The multi-party agreement states that if the costs to complete the project according to the development agreement exceeded the landlord allowance, then VCU Health as the master tenant “shall be responsible to fund such excess costs as and to the extent required to complete the project” in accordance with both agreements.

Costs to exit deemed worth it

Public Safety CCP1

A rendering of the scaled-down version of the project.

By late 2021, site prep and construction costs reportedly came in higher than anticipated, compromising the project’s budget. That prompted CCP to file a scaled-down development plan, which it said remained within the $325 million investment requirement.

The alternate plan reduced the building’s height from 17 to seven stories tall and involved more-expensive research space instead of previously planned office space for VCU Health. Additional spec space and reduced structured parking from 1,200 spaces to 600 were among other changes.

To build the project as first proposed would have meant increasing the project cost, which according to the agreements would have been borne by VCU Health. The city refused to waver from the original plan, stating in a default notice to CCP that the scaled-down version “in no way constitutes a POD application for the project as it relates to the development agreement.”

As a result, and in light of the pandemic’s impacts on health system operations and needs for additional office space, VCU Health decided the costs to exit the project were worth it.

Marlon Levy

Marlon Levy

VCU Health interim CEO Marlon Levy, in a statement to BizSense that revealed the $73 million payment, said of the plans that were developed before the pandemic: “While they were well intentioned, by late 2021 construction and other challenges made it simply impossible to build the original project.”

Contending that moving forward with the project “would cause dire long-term financial repercussions,” Levy added, “With that in mind, VCU Health was forced to make a difficult, but also prudent, decision to exit the original project.”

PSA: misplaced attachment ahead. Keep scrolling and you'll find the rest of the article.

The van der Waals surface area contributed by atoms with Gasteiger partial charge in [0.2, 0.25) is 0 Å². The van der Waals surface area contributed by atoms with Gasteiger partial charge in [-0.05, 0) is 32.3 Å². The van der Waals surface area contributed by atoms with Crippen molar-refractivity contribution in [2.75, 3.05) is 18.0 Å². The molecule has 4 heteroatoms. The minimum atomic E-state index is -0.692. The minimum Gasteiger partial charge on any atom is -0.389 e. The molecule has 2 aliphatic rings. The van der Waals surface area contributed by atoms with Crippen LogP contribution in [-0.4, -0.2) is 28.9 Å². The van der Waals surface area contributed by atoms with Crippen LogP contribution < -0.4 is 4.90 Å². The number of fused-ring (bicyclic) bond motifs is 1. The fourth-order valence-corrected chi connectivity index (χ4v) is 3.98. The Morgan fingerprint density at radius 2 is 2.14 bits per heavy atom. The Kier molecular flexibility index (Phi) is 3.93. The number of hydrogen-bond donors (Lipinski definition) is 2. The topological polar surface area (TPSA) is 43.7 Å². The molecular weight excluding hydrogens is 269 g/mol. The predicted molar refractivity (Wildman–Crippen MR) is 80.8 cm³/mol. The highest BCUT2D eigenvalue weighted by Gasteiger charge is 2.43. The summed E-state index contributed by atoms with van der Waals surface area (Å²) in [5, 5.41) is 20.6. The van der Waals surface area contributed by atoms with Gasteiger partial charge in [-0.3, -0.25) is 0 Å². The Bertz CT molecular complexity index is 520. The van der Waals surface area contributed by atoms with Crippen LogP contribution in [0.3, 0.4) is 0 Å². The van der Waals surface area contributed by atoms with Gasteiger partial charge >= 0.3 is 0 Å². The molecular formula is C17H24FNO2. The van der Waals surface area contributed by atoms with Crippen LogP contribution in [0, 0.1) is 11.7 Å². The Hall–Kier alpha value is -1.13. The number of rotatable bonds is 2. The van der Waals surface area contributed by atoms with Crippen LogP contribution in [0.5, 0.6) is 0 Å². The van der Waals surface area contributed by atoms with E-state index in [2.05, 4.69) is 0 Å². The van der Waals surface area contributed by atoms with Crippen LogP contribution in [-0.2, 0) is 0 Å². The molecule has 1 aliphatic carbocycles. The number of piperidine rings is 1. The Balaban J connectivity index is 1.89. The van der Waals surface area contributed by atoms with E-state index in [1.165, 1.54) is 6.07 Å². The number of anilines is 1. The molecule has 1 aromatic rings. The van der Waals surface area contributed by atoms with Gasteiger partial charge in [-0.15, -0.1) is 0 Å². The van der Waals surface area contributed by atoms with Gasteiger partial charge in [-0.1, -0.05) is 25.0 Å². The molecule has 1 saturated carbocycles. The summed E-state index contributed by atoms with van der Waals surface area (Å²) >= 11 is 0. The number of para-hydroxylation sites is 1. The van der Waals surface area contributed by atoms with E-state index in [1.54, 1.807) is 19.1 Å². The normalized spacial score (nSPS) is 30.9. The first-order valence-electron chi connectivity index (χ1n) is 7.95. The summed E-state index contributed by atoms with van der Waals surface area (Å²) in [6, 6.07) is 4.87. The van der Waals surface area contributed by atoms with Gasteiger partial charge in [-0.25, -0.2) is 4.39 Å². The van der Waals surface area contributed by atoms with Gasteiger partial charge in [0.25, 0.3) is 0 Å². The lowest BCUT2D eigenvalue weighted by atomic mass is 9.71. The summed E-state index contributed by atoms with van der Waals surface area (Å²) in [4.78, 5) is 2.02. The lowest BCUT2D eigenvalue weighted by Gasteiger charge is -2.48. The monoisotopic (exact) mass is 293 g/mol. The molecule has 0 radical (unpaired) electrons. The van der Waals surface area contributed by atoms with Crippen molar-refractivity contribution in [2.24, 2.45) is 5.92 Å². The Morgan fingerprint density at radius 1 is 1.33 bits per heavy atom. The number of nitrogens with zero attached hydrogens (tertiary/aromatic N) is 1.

Levy has led the health system since November but was not involved in the project’s sign-off or wind-down. He was appointed to replace previous VCU Health CEO Art Kellermann, who signed the multi-party agreement along with CCP’s Susan Eastridge and Oak Street principal James Hennessey.

Kellermann, who joined VCU Health in October 2020, was less than a year on the job when the agreement was signed, and had come on months after the project was proposed. He resigned last November at the request of President Michael Rao, who oversees both VCU and VCU Health, according to a statement from Kellermann that accompanied an announcement from Rao of the leadership change. The announcement did not specify a reason for the change.

Deal’s financing scrutinized; review underway

The project’s financing was apparently a point of contention between VCU Health and the landlord LLC, according to language that was included in the defeasance agreement between the two parties that wound down the project.

In summarizing the events that led up to the agreement, and before laying out the agreed-to terms that included the parties walking away free from litigation, the defeasance agreement states that VCU Health had made assertions against the landlord and the developer including “potential claims relating to the financing of the Project and the proceeds that Landlord received from the Loan.”

The agreement doesn’t elaborate on the health system’s claims. The agreement was signed by James Siegel, VCU Health’s CFO since July 2021, around the time the defeasance process got underway.

A health system spokesperson denied a request to interview Siegel, citing a review of the original deal that is underway.

herd1101 Michael Rao

Michael Rao